No single set of courtship norms and
common courtship practices to guide
relationships.

40-64% of college students report hooking up
(Regnerus 2011).

Psychological effects are more profound for
women
 One study: In previous year for those who hooked
up:
▪ Women:
▪ 49% reported a negative reaction
▪ 25% reported an ambivalent reaction
▪ 26% reported a positive reaction
▪ Men:
▪
▪
▪
▪
26% reported a negative reaction
24% reported an ambivalent reaction
50% reported a positive reaction
Source: (Owen et al 2009)
20
20
20
18
15
16
14
12
12
10
10
8
Men
7
8
6
6
4
2
0
Zero
One
Two-Five
Women
Six+

Players get distracted
 Economist Joseph Sabia (2007) finds that
sexually active young men do significantly
poorer in their academic work
▪ The pleasures of sex “may induce boys to choose
immediate investments in sex over schooling.”
▪ Status & pleasure > school

The fortunes of the Catholic Church in the U.S. rise
& fall with the fortunes of the intact, married family
 Intact married families
▪ Successfully socialize children into the faith &
▪ Orient adults to the moral, social, & spiritual goods found
in the faith
20

Parenthood draws adults into
the Church
 1) Parenthood is a generative experience
 2) Churches supply religious and moral education
to children
 3) Churches offer parent-centered social networks
where parents receive social support & counsel
21

Marriage fosters higher religious practice
 1) The Church lends social, religious, and moral
support to marriage
 2) Marriage associated with prosocial norms
 3) Churches supply marriage-centered networks to
couples
22
Percent More/Less Likely to Attend
than Unmarried, No Kids
Family Demography and Weekly Religious
Attendance among U.S. Adults (18-60)
70%
62%
60%
50%
40%
30%
20%
14%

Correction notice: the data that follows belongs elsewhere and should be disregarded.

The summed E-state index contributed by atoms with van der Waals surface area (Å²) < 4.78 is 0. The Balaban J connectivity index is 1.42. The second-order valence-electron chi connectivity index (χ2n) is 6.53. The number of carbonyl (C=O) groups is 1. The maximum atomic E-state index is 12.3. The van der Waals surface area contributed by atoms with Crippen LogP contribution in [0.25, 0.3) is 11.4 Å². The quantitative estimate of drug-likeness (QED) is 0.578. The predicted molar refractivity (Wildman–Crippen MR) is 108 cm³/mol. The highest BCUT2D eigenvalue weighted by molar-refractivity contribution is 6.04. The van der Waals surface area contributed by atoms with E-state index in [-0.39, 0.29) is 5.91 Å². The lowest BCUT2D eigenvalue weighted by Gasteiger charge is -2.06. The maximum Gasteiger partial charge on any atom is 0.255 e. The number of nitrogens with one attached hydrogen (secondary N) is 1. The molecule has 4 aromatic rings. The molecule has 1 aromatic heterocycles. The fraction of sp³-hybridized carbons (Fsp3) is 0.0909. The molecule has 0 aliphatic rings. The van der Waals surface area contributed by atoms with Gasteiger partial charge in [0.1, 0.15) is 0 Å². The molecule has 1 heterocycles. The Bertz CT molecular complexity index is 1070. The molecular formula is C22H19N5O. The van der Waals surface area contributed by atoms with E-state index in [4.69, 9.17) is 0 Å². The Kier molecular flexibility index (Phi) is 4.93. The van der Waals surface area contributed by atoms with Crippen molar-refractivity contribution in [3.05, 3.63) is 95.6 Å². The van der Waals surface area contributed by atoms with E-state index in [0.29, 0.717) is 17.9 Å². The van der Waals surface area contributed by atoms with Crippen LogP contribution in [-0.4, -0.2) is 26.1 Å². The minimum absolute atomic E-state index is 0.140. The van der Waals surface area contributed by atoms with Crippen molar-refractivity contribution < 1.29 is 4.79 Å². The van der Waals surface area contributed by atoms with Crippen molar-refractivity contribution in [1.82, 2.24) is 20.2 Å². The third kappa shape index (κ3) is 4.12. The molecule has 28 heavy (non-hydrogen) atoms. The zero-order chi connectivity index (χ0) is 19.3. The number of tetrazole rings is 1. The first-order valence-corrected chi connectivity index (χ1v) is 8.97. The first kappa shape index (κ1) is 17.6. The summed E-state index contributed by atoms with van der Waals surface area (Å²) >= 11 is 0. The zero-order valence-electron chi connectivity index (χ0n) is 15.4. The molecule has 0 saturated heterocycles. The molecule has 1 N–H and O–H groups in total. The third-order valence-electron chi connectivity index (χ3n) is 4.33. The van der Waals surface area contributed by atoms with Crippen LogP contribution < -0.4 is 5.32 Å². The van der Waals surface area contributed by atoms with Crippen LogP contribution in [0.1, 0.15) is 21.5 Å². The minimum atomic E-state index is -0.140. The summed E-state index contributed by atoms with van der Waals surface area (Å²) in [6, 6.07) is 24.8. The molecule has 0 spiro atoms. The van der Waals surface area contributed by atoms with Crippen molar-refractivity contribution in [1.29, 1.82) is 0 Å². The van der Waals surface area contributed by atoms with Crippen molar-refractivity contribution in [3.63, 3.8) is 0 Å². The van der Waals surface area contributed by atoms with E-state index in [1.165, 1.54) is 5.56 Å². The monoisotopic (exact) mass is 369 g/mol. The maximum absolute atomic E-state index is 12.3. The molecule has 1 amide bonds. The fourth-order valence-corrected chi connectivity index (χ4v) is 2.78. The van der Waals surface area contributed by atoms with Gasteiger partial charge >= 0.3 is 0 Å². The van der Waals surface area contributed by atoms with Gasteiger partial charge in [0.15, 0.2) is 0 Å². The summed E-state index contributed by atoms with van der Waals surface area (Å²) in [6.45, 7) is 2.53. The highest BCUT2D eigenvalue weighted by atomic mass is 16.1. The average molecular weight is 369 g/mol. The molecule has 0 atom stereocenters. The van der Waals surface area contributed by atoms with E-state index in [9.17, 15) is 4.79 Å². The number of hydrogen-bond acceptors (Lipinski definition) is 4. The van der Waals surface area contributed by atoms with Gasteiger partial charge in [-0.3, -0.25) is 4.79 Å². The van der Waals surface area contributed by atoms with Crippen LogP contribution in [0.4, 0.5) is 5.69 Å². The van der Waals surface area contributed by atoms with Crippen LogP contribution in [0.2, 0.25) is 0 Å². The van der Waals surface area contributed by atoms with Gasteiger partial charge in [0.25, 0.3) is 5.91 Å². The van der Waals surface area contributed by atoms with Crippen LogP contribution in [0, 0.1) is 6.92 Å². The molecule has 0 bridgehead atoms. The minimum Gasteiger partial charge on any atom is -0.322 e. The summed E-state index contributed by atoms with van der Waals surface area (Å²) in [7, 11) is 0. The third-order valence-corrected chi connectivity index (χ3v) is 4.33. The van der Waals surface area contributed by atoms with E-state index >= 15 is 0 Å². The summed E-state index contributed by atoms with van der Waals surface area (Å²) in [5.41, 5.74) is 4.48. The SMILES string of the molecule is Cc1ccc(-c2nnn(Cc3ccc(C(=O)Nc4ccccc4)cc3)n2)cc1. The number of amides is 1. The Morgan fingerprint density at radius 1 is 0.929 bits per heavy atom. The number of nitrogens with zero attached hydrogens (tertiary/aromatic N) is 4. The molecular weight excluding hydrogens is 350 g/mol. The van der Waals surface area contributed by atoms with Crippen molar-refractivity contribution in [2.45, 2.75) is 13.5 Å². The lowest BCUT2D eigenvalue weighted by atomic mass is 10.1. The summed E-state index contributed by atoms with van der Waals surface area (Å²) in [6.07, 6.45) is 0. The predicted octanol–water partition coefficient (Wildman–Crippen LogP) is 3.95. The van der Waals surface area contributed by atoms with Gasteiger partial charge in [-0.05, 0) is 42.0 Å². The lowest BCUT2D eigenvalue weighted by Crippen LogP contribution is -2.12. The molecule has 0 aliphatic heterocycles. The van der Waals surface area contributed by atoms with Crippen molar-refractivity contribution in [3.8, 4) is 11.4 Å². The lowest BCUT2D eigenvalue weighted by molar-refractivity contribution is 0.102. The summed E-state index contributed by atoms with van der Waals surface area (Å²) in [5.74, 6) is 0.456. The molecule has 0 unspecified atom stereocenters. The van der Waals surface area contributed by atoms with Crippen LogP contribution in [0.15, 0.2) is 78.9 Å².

10%
0%
Married with Kids
-10% Unmarried with Kids Married, No Kids
-20%
-30%
-23% Source: General Social Survey (1972-2008)
Note: Analysis controls for income, education, race,
ethnicity, region, sex, age, and year.
23
Percent Attending 2 Times a Month or More
(Source: GSS)
50
45
44
40
39
35
30
25
20
1970s
2000s
24

How can Catholic colleges & universities
strengthen marriage?
 Require classes that provide a theological & social
scientific view of marriage
 Act In Loco Parentis
25

Most colleges & universities are doing poorly in
preparing the next generation for one of the most
important sources of meaning and purpose in life—
the vocation of marriage.

For instance, most students are ignorant of the fact
that premarital sex is a risk factor for divorce (Paik
2011).

Catholic colleges can remedy this
ignorance with theological &
sociological classes.
26

Given the academic, marital, & religious
importance of renewing the collegiate
relationship culture, Catholic colleges and
universities should
 Support single-sex dorms
 Rely on parietals to govern visitation
 Support student groups seeking to educate their
peers about sex & marriage
 Make the sacraments readily available to students.
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Soc 252: Sociology of the Family